Reported concussions on the rise, impede sports, school


Photo credit CMC

The past year, nearly four million concussions were reported nationally, double what was reported in 2002. In fact, concussions account for nearly 15 percent of all sports-related injuries reported to athletic trainers. The recent influx of concussions is primarily due to sports, which is the second highest cause of traumatic brain injuries behind motor vehicle crashes.

“We have seen everything, from slipping in the bathroom and hitting their head on the floor, taking an elbow in basketball practice, [and] falling off a horse,” said Lauren Carter, an athletic trainer at Westminster. “Anything that jars the brain or causes a sloshing of the brain can cause a concussion.”

“I got my concussion during football practice in a full contact scrimmage,” said freshman Jack Crawford.

Sophomore Mary Tucker also received a concussion from playing a school sport.

“I was hit in the head at volleyball practice, in the nose,” said Tucker. “It was not a very hard ball, but my nose did start bleeding.”

Concussions can even occur without physical contact.

“Their head doesn’t have to hit anything,” said Carter, “but the quick motion of the head to be thrown forwards and backwards causes the brain to slosh in the skull which can cause concussion.”

After concussions, students experience symptoms such as headaches, vomiting, sensitivity to noise and light, and numbness.

“You feel sick all the time,” said freshman Will Finley. “You always have massive headaches.”

Senior Walker Jones also had a nauseating experience with concussions.

“I threw up a ton and had bad headaches, said Jones, “and I felt out of it.”

Students are advised to follow specific guidelines to cope with concussions.

“You are not supposed to be stimulated,” said Finley. “You are banned from lights, TV, reading, and you are supposed to sleep a lot.”

The athletic trainers use a procedure to enforce those guidelines for students.

“We call their parents and let them know and we give them a care sheet which has things to watch for, what you can and can’t do,” said Donna Hays, an athletic trainer at Westminster, “such as TV, video games, computer, reading and homework.”

Students regularly see doctors and trainers inside and outside of school to help with the concussion healing process.

“Students come to us, and if they have a concussion, we send them to a specialist,” said Carter, “either a neurologist or a physician who specializes in sport concussions.”

Although school trainers provide initial concussion help, outside doctors provide crucial assistance for recovery.

“I went to the trainer at first, and they got the process going,” said Tucker. “After I came home one day from school with a massive headache, my mom took me to the doctor, the Sports Concussion Institute.”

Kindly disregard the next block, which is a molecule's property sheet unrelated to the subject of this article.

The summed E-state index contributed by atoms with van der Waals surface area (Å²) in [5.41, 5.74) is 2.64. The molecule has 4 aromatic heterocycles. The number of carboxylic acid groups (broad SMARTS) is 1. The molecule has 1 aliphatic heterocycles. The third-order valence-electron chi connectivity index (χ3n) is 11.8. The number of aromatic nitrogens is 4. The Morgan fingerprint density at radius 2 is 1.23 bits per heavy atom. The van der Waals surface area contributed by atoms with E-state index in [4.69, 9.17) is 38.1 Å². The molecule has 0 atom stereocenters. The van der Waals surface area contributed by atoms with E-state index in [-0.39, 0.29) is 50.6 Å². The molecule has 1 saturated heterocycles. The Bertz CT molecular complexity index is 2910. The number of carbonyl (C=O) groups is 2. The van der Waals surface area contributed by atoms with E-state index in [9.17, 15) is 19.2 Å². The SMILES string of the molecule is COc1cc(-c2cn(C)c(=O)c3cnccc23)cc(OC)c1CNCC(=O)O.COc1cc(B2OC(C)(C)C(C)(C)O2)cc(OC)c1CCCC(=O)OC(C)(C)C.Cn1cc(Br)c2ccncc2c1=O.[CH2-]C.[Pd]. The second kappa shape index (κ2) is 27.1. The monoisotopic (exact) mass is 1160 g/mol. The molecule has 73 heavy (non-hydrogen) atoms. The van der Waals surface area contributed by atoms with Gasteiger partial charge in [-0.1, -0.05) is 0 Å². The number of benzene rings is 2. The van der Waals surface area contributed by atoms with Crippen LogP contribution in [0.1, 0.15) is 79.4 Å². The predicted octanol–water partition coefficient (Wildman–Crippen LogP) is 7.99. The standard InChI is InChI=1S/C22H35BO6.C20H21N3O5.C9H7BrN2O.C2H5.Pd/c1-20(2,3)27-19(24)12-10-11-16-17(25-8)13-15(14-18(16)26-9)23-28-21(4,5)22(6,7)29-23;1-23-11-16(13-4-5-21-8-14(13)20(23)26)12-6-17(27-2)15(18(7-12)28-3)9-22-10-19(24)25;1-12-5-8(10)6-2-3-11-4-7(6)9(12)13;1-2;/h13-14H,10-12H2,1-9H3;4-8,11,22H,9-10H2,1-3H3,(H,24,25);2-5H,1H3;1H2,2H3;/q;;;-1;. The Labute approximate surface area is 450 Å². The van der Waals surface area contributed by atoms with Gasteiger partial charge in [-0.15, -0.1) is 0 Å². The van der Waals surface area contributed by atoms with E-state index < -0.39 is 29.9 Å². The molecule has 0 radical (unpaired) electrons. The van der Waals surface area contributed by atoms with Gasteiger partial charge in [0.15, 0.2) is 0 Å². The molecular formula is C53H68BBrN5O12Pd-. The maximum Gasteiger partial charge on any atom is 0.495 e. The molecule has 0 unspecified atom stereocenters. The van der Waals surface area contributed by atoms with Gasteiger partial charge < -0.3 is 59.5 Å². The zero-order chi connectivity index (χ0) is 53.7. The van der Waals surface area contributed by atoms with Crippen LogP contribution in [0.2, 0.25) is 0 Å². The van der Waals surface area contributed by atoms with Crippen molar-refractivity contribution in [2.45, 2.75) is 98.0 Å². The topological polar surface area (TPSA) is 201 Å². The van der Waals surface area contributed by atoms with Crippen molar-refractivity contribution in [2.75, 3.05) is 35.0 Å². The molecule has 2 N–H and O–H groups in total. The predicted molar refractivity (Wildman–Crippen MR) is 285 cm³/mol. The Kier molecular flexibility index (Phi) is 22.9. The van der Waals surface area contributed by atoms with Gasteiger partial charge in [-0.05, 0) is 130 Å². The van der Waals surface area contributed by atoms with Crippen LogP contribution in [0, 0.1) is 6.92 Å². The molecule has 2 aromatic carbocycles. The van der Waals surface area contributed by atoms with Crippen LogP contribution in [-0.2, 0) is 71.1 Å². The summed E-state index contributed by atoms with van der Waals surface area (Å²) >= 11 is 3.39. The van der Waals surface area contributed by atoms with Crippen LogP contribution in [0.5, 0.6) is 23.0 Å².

Concussions not only affect an athlete’s athletic ability but also their return to school and normal life.

“It was hard to catch up with schoolwork,” said Jones. “I just had to focus more and do more work, but my teachers were very helpful.”

Tucker also experienced a difficult time making up schoolwork.

“It took me a while to catch up, because while I was catching up on one subject I was getting further behind in others,” said Tucker. “I was unable to do the current work because I was so busy with old work.”

Despite the difficulty catching up with academics, teachers have helped injured students along the path of recovery.

“The teachers are very into the return and until this year, they had no guidelines and they came up with their own ways to help students,” said Hays. “Dr. Moore has come up with new guidelines in academics. Every step as you progress in your healing process, we will help you in your mental return.”

Teachers have used various methods to assist students who process concepts slower as a result of a concussion.

“A few teachers didn’t make me do some of the old homework, but I had to do all major assignments,” said Tucker. “I got extended time on tests and quizzes because my thinking process was slowed down for about a month.”

Finley was also excused from schoolwork for a period of time.

“[My teachers] didn’t make me do schoolwork,” said Finley, “since I was out for so long.”

Westminster uses a specific protocol to further aid students in their return to academics and sports. First, students feeling concussion symptoms will fill out a sheet with a series of questions, where they rate the level of pain in a variety of symptoms from zero to six. The trainers add together the numbers to estimate the severity of the injury.

“Our protocol at Westminster is once we think someone has a concussion, we shut them down for at least 48 hours,” said Hays, “and one of the things that research says is that if you shut the brain down for 48 hours, it helps the process.”

Next, athletic trainers use tests such as the impact test to calculate concussion severity. The impact test measures concussion symptoms by having an athletic trainer conduct a variety of assessments. When Tucker first suffered her injury, she did not believe she had a concussion. However, the impact test exposed many common concussion symptoms that Tucker had not experienced before.

“[During the test], I could not remember anything for more than a few seconds, and my hand-eye coordination was way off,” said Tucker. “One of the tests at the doctor included following a piece of paper with my eyes. After just one try, my head was pounding. I also had horrible balance. I could not walk in a straight line or stand on one foot.”

After performing the impact test, trainers reassess a student’s condition.

“If they are okay,” said Hays, “then we have them come in for a half day to just sit in school.”